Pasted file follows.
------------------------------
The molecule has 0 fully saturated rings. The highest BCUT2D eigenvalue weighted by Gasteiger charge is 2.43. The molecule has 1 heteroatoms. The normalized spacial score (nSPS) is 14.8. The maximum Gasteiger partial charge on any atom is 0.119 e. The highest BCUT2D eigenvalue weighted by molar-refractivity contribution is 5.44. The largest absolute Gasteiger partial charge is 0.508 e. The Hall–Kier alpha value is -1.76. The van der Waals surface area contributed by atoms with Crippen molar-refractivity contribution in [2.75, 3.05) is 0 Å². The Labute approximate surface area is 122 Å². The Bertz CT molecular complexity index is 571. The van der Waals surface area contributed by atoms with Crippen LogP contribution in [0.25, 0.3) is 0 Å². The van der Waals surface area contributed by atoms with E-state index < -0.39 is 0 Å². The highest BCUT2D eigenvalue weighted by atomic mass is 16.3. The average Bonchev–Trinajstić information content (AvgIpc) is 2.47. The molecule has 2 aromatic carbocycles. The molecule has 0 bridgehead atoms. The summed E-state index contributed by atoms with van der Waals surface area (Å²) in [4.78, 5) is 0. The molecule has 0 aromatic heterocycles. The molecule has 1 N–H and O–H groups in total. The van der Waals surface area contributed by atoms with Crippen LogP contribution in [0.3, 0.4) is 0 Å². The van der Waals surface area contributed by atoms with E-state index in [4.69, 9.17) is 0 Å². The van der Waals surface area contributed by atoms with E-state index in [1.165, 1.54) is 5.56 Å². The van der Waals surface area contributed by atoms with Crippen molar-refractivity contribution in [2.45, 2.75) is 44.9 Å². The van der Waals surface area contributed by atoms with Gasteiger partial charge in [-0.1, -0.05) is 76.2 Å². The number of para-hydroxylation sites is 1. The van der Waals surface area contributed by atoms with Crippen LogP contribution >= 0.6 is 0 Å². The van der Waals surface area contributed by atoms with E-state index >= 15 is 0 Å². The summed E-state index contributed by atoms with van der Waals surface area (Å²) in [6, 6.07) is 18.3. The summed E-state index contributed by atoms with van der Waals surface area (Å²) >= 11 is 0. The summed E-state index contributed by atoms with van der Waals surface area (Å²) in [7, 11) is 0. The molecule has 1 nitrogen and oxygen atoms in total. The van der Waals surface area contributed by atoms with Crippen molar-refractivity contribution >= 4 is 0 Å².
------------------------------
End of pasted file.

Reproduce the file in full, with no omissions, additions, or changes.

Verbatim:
The molecule has 0 fully saturated rings. The highest BCUT2D eigenvalue weighted by Gasteiger charge is 2.43. The molecule has 1 heteroatoms. The normalized spacial score (nSPS) is 14.8. The maximum Gasteiger partial charge on any atom is 0.119 e. The highest BCUT2D eigenvalue weighted by molar-refractivity contribution is 5.44. The largest absolute Gasteiger partial charge is 0.508 e. The Hall–Kier alpha value is -1.76. The van der Waals surface area contributed by atoms with Crippen molar-refractivity contribution in [2.75, 3.05) is 0 Å². The Labute approximate surface area is 122 Å². The Bertz CT molecular complexity index is 571. The van der Waals surface area contributed by atoms with Crippen LogP contribution in [0.25, 0.3) is 0 Å². The van der Waals surface area contributed by atoms with E-state index < -0.39 is 0 Å². The highest BCUT2D eigenvalue weighted by atomic mass is 16.3. The average Bonchev–Trinajstić information content (AvgIpc) is 2.47. The molecule has 2 aromatic carbocycles. The molecule has 0 bridgehead atoms. The summed E-state index contributed by atoms with van der Waals surface area (Å²) in [4.78, 5) is 0. The molecule has 0 aromatic heterocycles. The molecule has 1 N–H and O–H groups in total. The van der Waals surface area contributed by atoms with Crippen LogP contribution in [0.3, 0.4) is 0 Å². The van der Waals surface area contributed by atoms with E-state index in [4.69, 9.17) is 0 Å². The van der Waals surface area contributed by atoms with E-state index in [1.165, 1.54) is 5.56 Å². The van der Waals surface area contributed by atoms with Crippen molar-refractivity contribution in [2.45, 2.75) is 44.9 Å². The van der Waals surface area contributed by atoms with Gasteiger partial charge in [-0.1, -0.05) is 76.2 Å². The number of para-hydroxylation sites is 1. The van der Waals surface area contributed by atoms with Crippen LogP contribution >= 0.6 is 0 Å². The van der Waals surface area contributed by atoms with E-state index >= 15 is 0 Å². The summed E-state index contributed by atoms with van der Waals surface area (Å²) in [6, 6.07) is 18.3. The summed E-state index contributed by atoms with van der Waals surface area (Å²) >= 11 is 0. The summed E-state index contributed by atoms with van der Waals surface area (Å²) in [7, 11) is 0. The molecule has 1 nitrogen and oxygen atoms in total. The van der Waals surface area contributed by atoms with Crippen molar-refractivity contribution >= 4 is 0 Å².